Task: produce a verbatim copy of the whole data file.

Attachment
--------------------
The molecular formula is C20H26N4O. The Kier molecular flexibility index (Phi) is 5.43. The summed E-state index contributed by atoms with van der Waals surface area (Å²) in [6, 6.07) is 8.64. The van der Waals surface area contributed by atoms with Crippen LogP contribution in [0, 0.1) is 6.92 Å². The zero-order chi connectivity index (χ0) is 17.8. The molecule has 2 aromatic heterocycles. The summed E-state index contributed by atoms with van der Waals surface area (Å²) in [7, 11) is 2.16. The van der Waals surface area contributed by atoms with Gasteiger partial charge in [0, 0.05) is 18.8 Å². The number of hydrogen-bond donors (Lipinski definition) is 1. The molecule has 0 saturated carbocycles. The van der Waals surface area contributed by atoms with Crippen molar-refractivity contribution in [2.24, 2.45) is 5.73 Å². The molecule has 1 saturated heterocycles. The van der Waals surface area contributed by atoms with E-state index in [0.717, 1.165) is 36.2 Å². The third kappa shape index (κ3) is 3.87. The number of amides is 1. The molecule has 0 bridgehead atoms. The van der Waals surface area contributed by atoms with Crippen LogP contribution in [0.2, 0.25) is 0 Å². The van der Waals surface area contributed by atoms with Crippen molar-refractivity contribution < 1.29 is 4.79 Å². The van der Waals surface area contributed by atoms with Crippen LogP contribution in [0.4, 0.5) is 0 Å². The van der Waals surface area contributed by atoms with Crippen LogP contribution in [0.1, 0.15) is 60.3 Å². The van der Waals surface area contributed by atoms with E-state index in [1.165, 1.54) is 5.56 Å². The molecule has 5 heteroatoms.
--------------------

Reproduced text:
The molecular formula is C20H26N4O. The Kier molecular flexibility index (Phi) is 5.43. The summed E-state index contributed by atoms with van der Waals surface area (Å²) in [6, 6.07) is 8.64. The van der Waals surface area contributed by atoms with Crippen LogP contribution in [0, 0.1) is 6.92 Å². The zero-order chi connectivity index (χ0) is 17.8. The molecule has 2 aromatic heterocycles. The summed E-state index contributed by atoms with van der Waals surface area (Å²) in [7, 11) is 2.16. The van der Waals surface area contributed by atoms with Gasteiger partial charge in [0, 0.05) is 18.8 Å². The number of hydrogen-bond donors (Lipinski definition) is 1. The molecule has 0 saturated carbocycles. The van der Waals surface area contributed by atoms with Crippen molar-refractivity contribution in [2.24, 2.45) is 5.73 Å². The molecule has 1 saturated heterocycles. The van der Waals surface area contributed by atoms with E-state index in [0.717, 1.165) is 36.2 Å². The third kappa shape index (κ3) is 3.87. The number of amides is 1. The molecule has 0 bridgehead atoms. The van der Waals surface area contributed by atoms with Crippen LogP contribution in [0.2, 0.25) is 0 Å². The van der Waals surface area contributed by atoms with Crippen molar-refractivity contribution < 1.29 is 4.79 Å². The van der Waals surface area contributed by atoms with Crippen LogP contribution in [0.4, 0.5) is 0 Å². The van der Waals surface area contributed by atoms with Crippen LogP contribution in [0.1, 0.15) is 60.3 Å². The van der Waals surface area contributed by atoms with E-state index in [1.165, 1.54) is 5.56 Å². The molecule has 5 heteroatoms.